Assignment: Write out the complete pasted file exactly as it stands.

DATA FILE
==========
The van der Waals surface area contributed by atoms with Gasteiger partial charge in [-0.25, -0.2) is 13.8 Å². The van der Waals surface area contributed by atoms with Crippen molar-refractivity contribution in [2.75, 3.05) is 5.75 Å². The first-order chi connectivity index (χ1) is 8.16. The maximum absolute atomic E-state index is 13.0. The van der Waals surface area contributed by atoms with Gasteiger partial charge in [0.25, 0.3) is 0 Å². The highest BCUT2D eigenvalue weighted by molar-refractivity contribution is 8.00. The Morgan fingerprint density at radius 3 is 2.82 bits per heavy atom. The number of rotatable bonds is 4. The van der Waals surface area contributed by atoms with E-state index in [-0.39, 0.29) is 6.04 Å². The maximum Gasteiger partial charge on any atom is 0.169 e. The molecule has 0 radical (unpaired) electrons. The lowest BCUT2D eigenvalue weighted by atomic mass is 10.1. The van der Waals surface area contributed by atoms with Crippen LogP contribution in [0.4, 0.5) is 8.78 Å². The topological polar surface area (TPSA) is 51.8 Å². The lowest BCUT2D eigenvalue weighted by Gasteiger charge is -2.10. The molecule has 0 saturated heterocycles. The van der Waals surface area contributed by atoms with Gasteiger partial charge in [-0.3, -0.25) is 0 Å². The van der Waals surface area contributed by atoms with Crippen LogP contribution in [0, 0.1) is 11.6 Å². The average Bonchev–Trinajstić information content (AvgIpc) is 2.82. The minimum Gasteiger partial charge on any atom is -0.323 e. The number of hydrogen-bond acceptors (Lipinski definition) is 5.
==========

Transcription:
The van der Waals surface area contributed by atoms with Gasteiger partial charge in [-0.25, -0.2) is 13.8 Å². The van der Waals surface area contributed by atoms with Crippen molar-refractivity contribution in [2.75, 3.05) is 5.75 Å². The first-order chi connectivity index (χ1) is 8.16. The maximum absolute atomic E-state index is 13.0. The van der Waals surface area contributed by atoms with Gasteiger partial charge in [0.25, 0.3) is 0 Å². The highest BCUT2D eigenvalue weighted by molar-refractivity contribution is 8.00. The Morgan fingerprint density at radius 3 is 2.82 bits per heavy atom. The number of rotatable bonds is 4. The van der Waals surface area contributed by atoms with E-state index in [-0.39, 0.29) is 6.04 Å². The maximum Gasteiger partial charge on any atom is 0.169 e. The molecule has 0 radical (unpaired) electrons. The lowest BCUT2D eigenvalue weighted by atomic mass is 10.1. The van der Waals surface area contributed by atoms with Crippen LogP contribution in [0.4, 0.5) is 8.78 Å². The topological polar surface area (TPSA) is 51.8 Å². The lowest BCUT2D eigenvalue weighted by Gasteiger charge is -2.10. The molecule has 0 saturated heterocycles. The van der Waals surface area contributed by atoms with Gasteiger partial charge in [-0.3, -0.25) is 0 Å². The van der Waals surface area contributed by atoms with Crippen LogP contribution in [0, 0.1) is 11.6 Å². The average Bonchev–Trinajstić information content (AvgIpc) is 2.82. The minimum Gasteiger partial charge on any atom is -0.323 e. The number of hydrogen-bond acceptors (Lipinski definition) is 5.